Using Restrictive Covenants to Protect Your Business

A key employee just resigned, took a thumb-drive containing gigabytes of your company’s confidential information, and is now working for your competitor.  Your clients and candidates are being solicited and key employees are receiving job offers enticing them to leave. What do you do?  What could you have done to prepare for this?

In these situations, many businesses find turn to the restrictive covenants in employment and other agreements for protection.  But what agreements provide the protection you need?  

This seminar will:

Discuss the different types of “restrictive covenants” and when to use each.

    a.   “Non-Compete,”

    b.   “Non-Solicit, Non-Accept and Non-Service,”

    c.   “Non-Poach,”

    d.  “Confidentiality provisions” including those treating the use of social and business media such as Facebook and Linkedin, and “Notice” provisions.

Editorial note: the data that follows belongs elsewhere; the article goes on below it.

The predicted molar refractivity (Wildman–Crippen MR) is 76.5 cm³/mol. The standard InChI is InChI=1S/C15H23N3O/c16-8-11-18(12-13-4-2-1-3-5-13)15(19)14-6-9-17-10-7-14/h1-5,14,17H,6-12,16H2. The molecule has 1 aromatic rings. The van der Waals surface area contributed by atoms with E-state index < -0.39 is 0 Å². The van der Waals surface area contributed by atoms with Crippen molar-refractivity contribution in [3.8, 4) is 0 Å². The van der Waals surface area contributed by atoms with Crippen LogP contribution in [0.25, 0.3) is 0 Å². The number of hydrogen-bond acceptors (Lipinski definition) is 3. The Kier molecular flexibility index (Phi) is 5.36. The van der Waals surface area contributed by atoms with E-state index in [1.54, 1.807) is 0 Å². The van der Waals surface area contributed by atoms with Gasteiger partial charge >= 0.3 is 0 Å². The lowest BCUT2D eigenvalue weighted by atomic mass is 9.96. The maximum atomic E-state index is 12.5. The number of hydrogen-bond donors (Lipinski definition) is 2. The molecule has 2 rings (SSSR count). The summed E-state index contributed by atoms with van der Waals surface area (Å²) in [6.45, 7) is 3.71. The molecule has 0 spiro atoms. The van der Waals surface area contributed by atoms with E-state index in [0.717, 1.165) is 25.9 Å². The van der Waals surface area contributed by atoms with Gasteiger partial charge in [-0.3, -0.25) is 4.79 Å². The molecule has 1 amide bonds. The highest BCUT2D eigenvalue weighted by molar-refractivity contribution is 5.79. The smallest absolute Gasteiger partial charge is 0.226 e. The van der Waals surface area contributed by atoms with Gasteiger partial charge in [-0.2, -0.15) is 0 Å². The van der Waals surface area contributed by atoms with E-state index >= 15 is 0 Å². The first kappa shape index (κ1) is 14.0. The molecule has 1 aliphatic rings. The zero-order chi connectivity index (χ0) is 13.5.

Discuss common misconceptions about restrictive covenants including that many business owners mistakenly believe that:

a.     New York disfavors restrictive covenants and courts won’t enforce them so they cannot be useful. (Incorrect.)

b.     Old, boilerplate agreements containing restrictive covenants provide adequate protection. (They do not.)

c.     It is a good idea when learning that an employee was planning to leave and start a new business to preemptively terminate that employee. (It is not.)

d.     We are protected because our employee handbook contains restrictive covenants. (Your Employee Handbook probably says it is not a contract.)

e.     It is advisable to “wait and see” what happens before taking action (You do not want to sit on your rights.), and

f.     Owners are treated exactly like employees. (They are not.)

Register here:

Sponsored by:   Tarter Krinsky and Drogin